American RadioWorks |
(Photos: Franklin D. Roosevelt Presidential Library)

The First Family of Radio

When Franklin D. Roosevelt was elected president in 1932, he and first lady Eleanor Roosevelt both used the new medium of radio to reach into American homes like never before. They rallied the nation to combat the Great Depression and fight fascism. The Roosevelts forged an uncommonly personal relationship with the people. This documentary explores how FDR and ER's use of radio revolutionized the way Americans relate to the White House and its occupants.

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American RadioWorks |
(Photos: Franklin D. Roosevelt Presidential Library)

The First Family of Radio

When Franklin D. Roosevelt was elected president in 1932, he and first lady Eleanor Roosevelt both used the new medium of radio to reach into American homes like never before. They rallied the nation to combat the Great Depression and fight fascism. The Roosevelts forged an uncommonly personal relationship with the people. This documentary explores how FDR and ER's use of radio revolutionized the way Americans relate to the White House and its occupants.

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  • 11.17.14

    The Utility of a PhD

    Humanities professors at colleges and universities are re-thinking what it means to offer a PhD. The old model is proving unsustainable. It takes an average nine years to get a doctorate, but less than 60 percent of PhDs are finding tenure-track teaching jobs. This week, we look at a new report recommending academics view doctoral programs in a new light.
  • 11.10.14

    Radio: FDR’s ‘Natural Gift’

    President Franklin D. Roosevelt was a radio natural. He spoke in a confident, informal way, using simple words and phrases that were easy to grasp.
  • 11.12.14

    The Roosevelts as a political team

    Eleanor and Franklin Roosevelt were not the first White House couple to act as political partners, but they were the first to do so in such a public fashion.
  • 11.10.14

    Radio: The Internet of the 1930s

    Some predicted radio would be a powerful force for democratizing information and spreading knowledge to a vast population previously separated by geography or income. But the new technology also raised anxieties.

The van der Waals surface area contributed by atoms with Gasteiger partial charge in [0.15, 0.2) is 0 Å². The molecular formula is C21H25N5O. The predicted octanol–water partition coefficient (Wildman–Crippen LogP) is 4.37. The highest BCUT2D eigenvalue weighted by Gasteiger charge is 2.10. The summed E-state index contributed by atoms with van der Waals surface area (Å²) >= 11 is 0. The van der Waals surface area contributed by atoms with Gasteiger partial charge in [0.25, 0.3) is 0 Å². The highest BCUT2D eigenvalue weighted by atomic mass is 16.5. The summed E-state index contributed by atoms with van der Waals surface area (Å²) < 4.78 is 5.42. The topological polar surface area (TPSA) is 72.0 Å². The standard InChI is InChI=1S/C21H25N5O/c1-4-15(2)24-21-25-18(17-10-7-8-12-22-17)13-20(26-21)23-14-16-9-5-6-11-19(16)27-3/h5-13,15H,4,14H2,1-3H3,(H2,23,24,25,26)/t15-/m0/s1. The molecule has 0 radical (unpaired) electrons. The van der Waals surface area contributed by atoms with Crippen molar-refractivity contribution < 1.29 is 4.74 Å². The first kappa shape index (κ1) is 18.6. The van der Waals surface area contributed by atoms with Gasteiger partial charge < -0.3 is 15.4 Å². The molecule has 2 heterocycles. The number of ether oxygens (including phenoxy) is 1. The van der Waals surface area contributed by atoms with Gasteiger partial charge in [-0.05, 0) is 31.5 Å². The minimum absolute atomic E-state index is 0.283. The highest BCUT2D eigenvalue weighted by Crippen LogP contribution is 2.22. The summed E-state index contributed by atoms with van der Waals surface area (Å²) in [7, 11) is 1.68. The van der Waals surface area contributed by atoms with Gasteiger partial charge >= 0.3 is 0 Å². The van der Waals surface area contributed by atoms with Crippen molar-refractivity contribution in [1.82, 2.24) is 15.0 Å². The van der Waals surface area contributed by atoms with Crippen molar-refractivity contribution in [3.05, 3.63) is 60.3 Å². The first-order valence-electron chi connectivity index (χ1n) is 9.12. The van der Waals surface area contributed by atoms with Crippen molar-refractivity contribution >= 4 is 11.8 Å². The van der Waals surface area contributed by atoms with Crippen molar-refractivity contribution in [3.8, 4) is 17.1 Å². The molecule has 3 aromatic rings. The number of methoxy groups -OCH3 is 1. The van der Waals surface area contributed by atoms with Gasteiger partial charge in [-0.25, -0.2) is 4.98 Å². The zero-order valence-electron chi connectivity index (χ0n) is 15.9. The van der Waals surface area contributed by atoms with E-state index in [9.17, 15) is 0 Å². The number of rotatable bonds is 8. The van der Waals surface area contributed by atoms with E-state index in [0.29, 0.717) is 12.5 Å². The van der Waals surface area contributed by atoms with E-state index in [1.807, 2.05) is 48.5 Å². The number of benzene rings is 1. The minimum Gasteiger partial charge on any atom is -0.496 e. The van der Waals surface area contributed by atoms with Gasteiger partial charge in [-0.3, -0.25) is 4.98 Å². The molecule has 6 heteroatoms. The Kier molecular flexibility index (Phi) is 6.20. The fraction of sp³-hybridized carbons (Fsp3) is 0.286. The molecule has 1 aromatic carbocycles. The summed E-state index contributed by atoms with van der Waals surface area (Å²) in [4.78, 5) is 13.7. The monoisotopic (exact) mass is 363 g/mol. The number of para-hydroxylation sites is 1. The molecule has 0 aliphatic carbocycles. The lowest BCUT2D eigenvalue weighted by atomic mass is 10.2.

Back to The Data

Trips by*

Marian Leonardo


Total cost of 5 trips: $7,083.25


Trips traveled under the office of Ed Pastor

Destination: GENERAL ATOMICS FACILITIES, SAN DIEGO, CALIFORNIA
Sponsor: General Atomics
Purpose: FAMILIARIZATION WITH GA RESEARCH ON ENERGY PRODUCTION
Date: Jan 11, 2001 (3 days)
Expense: $1,152.72
source

Destination: TOURING FLORIDA KEYS ELECTRIC CO-OP FACILITIES
Sponsor: National Rural Electric Cooperative Association
Purpose: STUDY RURAL ELECTRIC CO-OP ISSUES
Date: Feb 19, 2001 (3 days)
Expense: $1,800.00
source

Destination: SALT LAKE CITY/MOAB, UTAH
Sponsor: METROPOLITAN WATER DIST OF SOUTHERN CALIFORNIA
Purpose: INVESTIGATE MILL TAILINGS DUMP SITE AT MOAB
Date: May 31, 2001 (2 days)
Expense: $547.00
source

Destination: LA PAZ, BOLIVIA AND BUENOS AIRES/NEUGHEN, ARGENTINA
Sponsor: Edison Electric Institute
Purpose: VISIT POWER PLANTS INVOLVED WITH THE INTERNATIONAL UTILITY EFFICIENCY PARTNERSHIP
Date: Aug 12, 2001 (7 days)
Expense: $2,264.83
source

Destination: SELLAFIELD PARK AND BARROWS PORT, UK
Sponsor: BNFL Nuclear Services Inc
Purpose: FAMILIARIZATION WITH NUCLEAR FUEL REPROCESSING AND TRANSPORT
Date: May 27, 2002 (6 days)
Expense: $1,318.70
source



* - Trips by all travelers named Marian Leonardo.


American RadioWorks |
(Photos: Franklin D. Roosevelt Presidential Library)

The First Family of Radio

When Franklin D. Roosevelt was elected president in 1932, he and first lady Eleanor Roosevelt both used the new medium of radio to reach into American homes like never before. They rallied the nation to combat the Great Depression and fight fascism. The Roosevelts forged an uncommonly personal relationship with the people. This documentary explores how FDR and ER's use of radio revolutionized the way Americans relate to the White House and its occupants.

Recent Posts

  • 11.17.14

    The Utility of a PhD

    Humanities professors at colleges and universities are re-thinking what it means to offer a PhD. The old model is proving unsustainable. It takes an average nine years to get a doctorate, but less than 60 percent of PhDs are finding tenure-track teaching jobs. This week, we look at a new report recommending academics view doctoral programs in a new light.
  • 11.10.14

    Radio: FDR’s ‘Natural Gift’

    President Franklin D. Roosevelt was a radio natural. He spoke in a confident, informal way, using simple words and phrases that were easy to grasp.
  • 11.12.14

    The Roosevelts as a political team

    Eleanor and Franklin Roosevelt were not the first White House couple to act as political partners, but they were the first to do so in such a public fashion.
  • 11.10.14

    Radio: The Internet of the 1930s

    Some predicted radio would be a powerful force for democratizing information and spreading knowledge to a vast population previously separated by geography or income. But the new technology also raised anxieties.